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Wrong Clark Taylor?

Clark Berry Taylor

Head Pastor

Victory Christian Centre


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I agree to the Terms of Service and Privacy Policy. I understand that I will receive a subscription to ZoomInfo Community Edition at no charge in exchange for downloading and installing the ZoomInfo Contact Contributor utility which, among other features, involves sharing my business contacts as well as headers and signature blocks from emails that I receive.

Victory Christian Centre

Background Information

Employment History

Twisted Teaching

Methodist Church


WorshipCentre Ltd


Worship Centre


Grassroots International

Board Member

University of Massachusetts

Founding Member, College of Public and Community Service



Christian Outreach Centre church



Theological College

Web References(77 Total References)

Vanguard 16 at the Christian Witness Ministries Web Site [cached]

In this article, we shall look at the following examples of discipline in the context of restoration: Ian Bilby, Roberts Liardon, Clark Taylor, Jim Williams and Frank Houston.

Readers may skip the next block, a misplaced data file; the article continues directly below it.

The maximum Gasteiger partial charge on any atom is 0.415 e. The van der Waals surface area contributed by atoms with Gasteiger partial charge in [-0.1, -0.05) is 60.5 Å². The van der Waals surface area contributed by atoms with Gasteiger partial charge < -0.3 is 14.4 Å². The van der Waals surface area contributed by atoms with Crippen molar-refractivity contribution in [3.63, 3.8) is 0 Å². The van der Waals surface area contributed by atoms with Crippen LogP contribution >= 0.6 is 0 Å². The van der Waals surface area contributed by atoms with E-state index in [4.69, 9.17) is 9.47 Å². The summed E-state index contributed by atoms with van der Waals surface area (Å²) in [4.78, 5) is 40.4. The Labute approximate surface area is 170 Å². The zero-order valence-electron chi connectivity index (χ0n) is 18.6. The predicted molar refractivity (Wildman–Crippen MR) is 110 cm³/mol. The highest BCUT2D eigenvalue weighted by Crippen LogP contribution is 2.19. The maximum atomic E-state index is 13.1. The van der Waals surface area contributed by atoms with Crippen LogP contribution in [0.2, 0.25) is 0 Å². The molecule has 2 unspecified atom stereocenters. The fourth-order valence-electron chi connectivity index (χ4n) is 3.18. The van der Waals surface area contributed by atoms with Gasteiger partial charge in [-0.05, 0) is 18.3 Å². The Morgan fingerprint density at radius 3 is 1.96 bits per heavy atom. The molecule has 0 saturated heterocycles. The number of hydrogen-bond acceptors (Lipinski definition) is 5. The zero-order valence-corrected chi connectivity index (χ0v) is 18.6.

Clark Taylor, Jim Williams, Frank Houston Clark Taylor has passed through various disciplines and at least two at-tempted restorations. He appears to be a law unto himself having made another come back as a twice divorced and remarried man who has returned to his first wife and now pastors a large independent congregation in South Brisbane. First lets have a look at the case of Clark Taylor. Clark Taylor (CT) CWM published a short article headed DISGRACED PASTOR SETS UP CHURCH. Quoting Brisbane's Courier Mail we informed our readers that Clark Taylor former head of Christian Outreach Centres (COC), who was deposed in 1990 for admitted "multiple acts of adultery"was back with a congregation of 750 in South Brisbane's Bible belt. Since then his church has continued to grow to a claimed 1,000 strong congregation each Sunday and another church plant on the Sunshine Coast. Mr Taylor is a twice divorced and remarried man who has on advice returned to and remarried his first wife. Rumour has it that he was told that if he returned to his first wife God would restore his ministry. A former Methodist minister Taylor teamed up with Trevor Chandler who formed Christian Life Centres International (CLCI). Former Christian Outreach Centre head Mr Clark Taylor, who resigned earlier this year when a series of sex scandals came to light, has shrugged the setback by setting up a vast wholesale nursery selling exotic plants around Australia. This is the article that reports the story of the Aboriginal who saved Taylors bacon from the horns of his dilemma, but that was not his only dilemma by all accounts. Brisbanes Courier Mail (Saturday, February 20, 1993) features a story about Clark under the heading NEW CHURCH FOR SHAMED TV MINISTER. We are told in this article that Clark Taylor who resigned in disgrace after revelations of an extra-marital affair with a member of his flock three years previous is back behind the pulpit as head pastor of the Victory Christian Centre with a congregation of more than 200. In respect of the original discipline three years previous the newspaper explains, Mr Taylor did not confront his Mansfield Congregation when he resigned; instead his brother, Max, read out a letter of resignation to the shocked followers. It also reports Church officials as confirming that Mr Taylor had a previous sex scandal in 1979 when he was cautioned by senior pastors and for which he asked his congregation for forgiveness at the time. According to the newspaper report Taylor was preaching regularly at his Mansfield congregation and appearing on television in the Churchs A New Way of Living programme when the affair happened. Okay so in this case study what we see is a series of disciplines and restorations. One newspaper reports a Church official Mr Myers as saying, The first matter was considered by the Oversight (senior pastors) who unanimously agreed to allow Clark, who had sought forgiveness to continue preaching. Obviously Clark Taylor is getting older which may affect his life style, but hes still continuing his heretical word of knowledge and slaying in the spirit activity. They also reflect on the question of marital status, especially in the cases of Ian Bilby and Clark Taylor.